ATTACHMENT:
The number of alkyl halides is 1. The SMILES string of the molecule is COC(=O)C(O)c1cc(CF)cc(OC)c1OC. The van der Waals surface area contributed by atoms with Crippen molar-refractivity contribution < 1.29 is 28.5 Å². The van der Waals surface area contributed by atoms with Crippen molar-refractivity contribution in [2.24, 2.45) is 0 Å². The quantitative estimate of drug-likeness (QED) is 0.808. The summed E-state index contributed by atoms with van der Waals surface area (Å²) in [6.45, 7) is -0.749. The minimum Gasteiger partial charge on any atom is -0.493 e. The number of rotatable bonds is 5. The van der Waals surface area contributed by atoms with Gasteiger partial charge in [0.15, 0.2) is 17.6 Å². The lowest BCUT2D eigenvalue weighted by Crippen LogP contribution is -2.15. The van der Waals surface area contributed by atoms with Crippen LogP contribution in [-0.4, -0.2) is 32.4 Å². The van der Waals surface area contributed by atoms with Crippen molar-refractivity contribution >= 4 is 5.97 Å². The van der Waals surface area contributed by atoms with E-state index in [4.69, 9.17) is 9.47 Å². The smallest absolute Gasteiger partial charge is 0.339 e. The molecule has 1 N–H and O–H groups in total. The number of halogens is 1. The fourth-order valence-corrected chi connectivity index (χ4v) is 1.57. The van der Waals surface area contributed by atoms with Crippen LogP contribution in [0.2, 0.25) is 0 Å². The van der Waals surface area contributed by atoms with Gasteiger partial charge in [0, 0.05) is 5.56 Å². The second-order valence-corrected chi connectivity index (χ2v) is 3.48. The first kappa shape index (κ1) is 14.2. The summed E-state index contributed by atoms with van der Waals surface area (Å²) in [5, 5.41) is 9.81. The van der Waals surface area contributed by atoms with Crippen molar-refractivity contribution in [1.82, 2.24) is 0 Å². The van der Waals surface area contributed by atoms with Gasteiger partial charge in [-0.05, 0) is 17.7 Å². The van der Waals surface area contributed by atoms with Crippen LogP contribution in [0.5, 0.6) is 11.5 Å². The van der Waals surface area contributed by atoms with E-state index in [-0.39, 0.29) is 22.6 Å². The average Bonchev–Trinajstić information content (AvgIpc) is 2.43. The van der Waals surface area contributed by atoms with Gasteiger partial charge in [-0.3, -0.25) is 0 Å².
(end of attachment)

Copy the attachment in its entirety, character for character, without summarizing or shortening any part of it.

The number of alkyl halides is 1. The SMILES string of the molecule is COC(=O)C(O)c1cc(CF)cc(OC)c1OC. The van der Waals surface area contributed by atoms with Crippen molar-refractivity contribution < 1.29 is 28.5 Å². The van der Waals surface area contributed by atoms with Crippen molar-refractivity contribution in [2.24, 2.45) is 0 Å². The quantitative estimate of drug-likeness (QED) is 0.808. The summed E-state index contributed by atoms with van der Waals surface area (Å²) in [6.45, 7) is -0.749. The minimum Gasteiger partial charge on any atom is -0.493 e. The number of rotatable bonds is 5. The van der Waals surface area contributed by atoms with Gasteiger partial charge in [0.15, 0.2) is 17.6 Å². The lowest BCUT2D eigenvalue weighted by Crippen LogP contribution is -2.15. The van der Waals surface area contributed by atoms with Crippen LogP contribution in [-0.4, -0.2) is 32.4 Å². The van der Waals surface area contributed by atoms with Crippen molar-refractivity contribution >= 4 is 5.97 Å². The van der Waals surface area contributed by atoms with E-state index in [4.69, 9.17) is 9.47 Å². The smallest absolute Gasteiger partial charge is 0.339 e. The molecule has 1 N–H and O–H groups in total. The number of halogens is 1. The fourth-order valence-corrected chi connectivity index (χ4v) is 1.57. The van der Waals surface area contributed by atoms with Crippen LogP contribution in [0.2, 0.25) is 0 Å². The van der Waals surface area contributed by atoms with Gasteiger partial charge in [0, 0.05) is 5.56 Å². The second-order valence-corrected chi connectivity index (χ2v) is 3.48. The first kappa shape index (κ1) is 14.2. The summed E-state index contributed by atoms with van der Waals surface area (Å²) in [5, 5.41) is 9.81. The van der Waals surface area contributed by atoms with Crippen molar-refractivity contribution in [1.82, 2.24) is 0 Å². The van der Waals surface area contributed by atoms with Gasteiger partial charge in [-0.05, 0) is 17.7 Å². The van der Waals surface area contributed by atoms with Crippen LogP contribution in [0.5, 0.6) is 11.5 Å². The van der Waals surface area contributed by atoms with E-state index in [-0.39, 0.29) is 22.6 Å². The average Bonchev–Trinajstić information content (AvgIpc) is 2.43. The van der Waals surface area contributed by atoms with Gasteiger partial charge in [-0.3, -0.25) is 0 Å².